ResearchPublished 21 October 2019
Palisade posts to reveal history in pā dating project
A Waikato project will radiocarbon date palisade posts, map pā sites, and find out more about the lives of people who lived at them
Adapted from Libby Wilson's Stuff article, 'Palisade posts to reveal history in pā dating project', published on 11 October 2019
They've gone from proud defences to broken sticks, but old palisade posts will reveal the tales of Waikato pā. Science will tell researchers when the pā were built, and mātauranga [knowledge] Māori will create a picture of who lived there, and why the sites were chosen.
"We wanted to answer the question, why were pā built in the Waikato? What's the purpose of them?" University of Waikato Associate Professor Alan Hogg said. "Are they purely defensive? Are they to protect food crops? ... Are the oldest pā those in the north? Did people come up the Waikato River and get further inland?"
"Finding a palisade post is brilliant. I want to immediately haul them out [for testing] but the archaeologists won't let me", the radiocarbon dating specialist added with a grin.
The pā project combines science, archaeology and mātauranga Māori, and has an $827,000 Marsden Fund grant. It sprung from Hogg musing about what he could date with a new technique - radiocarbon wiggle matching - in New Zealand.
Archaeologist Warren Gumbley was around and mentioned that some of the pā have old palisade posts. He's part of the project: leading explorations and mapping the pā sites.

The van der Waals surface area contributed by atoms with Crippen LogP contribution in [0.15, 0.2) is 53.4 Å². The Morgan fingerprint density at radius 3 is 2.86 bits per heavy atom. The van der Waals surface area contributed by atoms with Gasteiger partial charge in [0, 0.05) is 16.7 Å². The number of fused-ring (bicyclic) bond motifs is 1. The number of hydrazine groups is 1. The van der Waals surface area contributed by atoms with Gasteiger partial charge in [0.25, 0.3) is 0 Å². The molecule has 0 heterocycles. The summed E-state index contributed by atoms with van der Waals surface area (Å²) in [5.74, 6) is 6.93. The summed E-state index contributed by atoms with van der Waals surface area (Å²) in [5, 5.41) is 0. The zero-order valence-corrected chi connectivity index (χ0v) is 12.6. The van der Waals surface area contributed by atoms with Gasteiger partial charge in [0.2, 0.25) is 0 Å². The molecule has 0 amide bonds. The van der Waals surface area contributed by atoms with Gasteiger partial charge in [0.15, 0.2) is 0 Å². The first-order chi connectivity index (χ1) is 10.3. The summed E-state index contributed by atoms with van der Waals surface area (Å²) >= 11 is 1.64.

"There was a 2017 pilot run at Otāhau Pā in Taupiri - it was dated to 1768, plus or minus four years. Radiocarbon dating normally isn't so precise", Hogg said, "but the wiggle matching technique provides narrow date ranges."
Now the team is casting its net wider, discussing work at pā sites including Mangakaware, northwest of Te Awamutu, and Hamilton's Lake Rotokauri. "They must be wetland pā", Hogg said, "as only palisades under water are preserved enough for dating."
Often, they look like small sticks or trees poking out of the ground, and many are on an angle after being rubbed against by cattle.
But science is only half of the story.
Two of Hogg's University of Waikato colleagues will find out the human tales of the pā: who lived there and what activities went on.
They are Associate Professor Tom Roa and Dr Waikaremoana Waitoki. Roa said he was excited about bringing the disciplines together.
"The groundbreaking dating ... can be very helpful to our Māori understandings", he said, "in that we can then investigate through whakapapa, genealogy, kōrero tuku iho, oral histories, as well as written histories, things like whakatauākī, tribal sayings, and have a broader understanding of what was happening in the pā and in the area of influence of that pā."
"Locals of Waikato pā sites are keen to know more about their ancestors", he said, so he can see other areas and iwi getting interested. "The PhD students involved in the research could be at the forefront of the new area", he said, "and no-one knows what they'll find."
"The radiocarbon wiggle matching dating technique used in the study involves taking multiple samples from a single palisade", Hogg said. Tree ring science determines the years between them, and the radiocarbon dating results are matched to measurements from known-age wood. "You can slide the patterns over until they match up", he said. "It's finding a pattern in unknown-age wood and matching it against a pattern in a known-age wood."
Work on the project will start June 1.
The research team also includes Professor Atholl Anderson, Dr Gretel Boswijk, and PhD students Zac McIvor and Rowan McBride.
Additional information: Stuff news story
Associate Professor Alan Hogg
University of Waikato
CONTRACT OR PROJECT ID
UOW1804: When and why did all the pa arrive? A multidisciplinary investigation into the spatial-temporal role of pa in the development of Maori culture